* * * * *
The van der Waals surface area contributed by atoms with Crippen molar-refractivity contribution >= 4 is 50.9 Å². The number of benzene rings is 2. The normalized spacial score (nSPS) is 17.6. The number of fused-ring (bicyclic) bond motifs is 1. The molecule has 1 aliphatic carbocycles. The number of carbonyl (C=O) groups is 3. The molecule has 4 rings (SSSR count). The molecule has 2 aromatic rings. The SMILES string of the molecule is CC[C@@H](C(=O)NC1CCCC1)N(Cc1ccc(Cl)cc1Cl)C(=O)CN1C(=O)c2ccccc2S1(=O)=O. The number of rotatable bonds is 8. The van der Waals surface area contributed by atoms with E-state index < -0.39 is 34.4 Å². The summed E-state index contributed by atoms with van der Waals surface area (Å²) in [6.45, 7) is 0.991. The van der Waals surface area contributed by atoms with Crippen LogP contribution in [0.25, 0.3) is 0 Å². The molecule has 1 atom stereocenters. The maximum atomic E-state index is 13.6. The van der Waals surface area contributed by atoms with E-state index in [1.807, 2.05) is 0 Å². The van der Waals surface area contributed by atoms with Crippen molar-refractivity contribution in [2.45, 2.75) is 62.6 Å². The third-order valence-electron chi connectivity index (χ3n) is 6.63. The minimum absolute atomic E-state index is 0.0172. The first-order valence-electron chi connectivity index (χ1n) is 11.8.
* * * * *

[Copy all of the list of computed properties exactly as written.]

The van der Waals surface area contributed by atoms with Crippen molar-refractivity contribution >= 4 is 50.9 Å². The number of benzene rings is 2. The normalized spacial score (nSPS) is 17.6. The number of fused-ring (bicyclic) bond motifs is 1. The molecule has 1 aliphatic carbocycles. The number of carbonyl (C=O) groups is 3. The molecule has 4 rings (SSSR count). The molecule has 2 aromatic rings. The SMILES string of the molecule is CC[C@@H](C(=O)NC1CCCC1)N(Cc1ccc(Cl)cc1Cl)C(=O)CN1C(=O)c2ccccc2S1(=O)=O. The number of rotatable bonds is 8. The van der Waals surface area contributed by atoms with E-state index < -0.39 is 34.4 Å². The summed E-state index contributed by atoms with van der Waals surface area (Å²) in [6.45, 7) is 0.991. The van der Waals surface area contributed by atoms with Crippen LogP contribution in [0.25, 0.3) is 0 Å². The molecule has 1 atom stereocenters. The maximum atomic E-state index is 13.6. The van der Waals surface area contributed by atoms with E-state index in [1.807, 2.05) is 0 Å². The van der Waals surface area contributed by atoms with Crippen molar-refractivity contribution in [2.45, 2.75) is 62.6 Å². The third-order valence-electron chi connectivity index (χ3n) is 6.63. The minimum absolute atomic E-state index is 0.0172. The first-order valence-electron chi connectivity index (χ1n) is 11.8.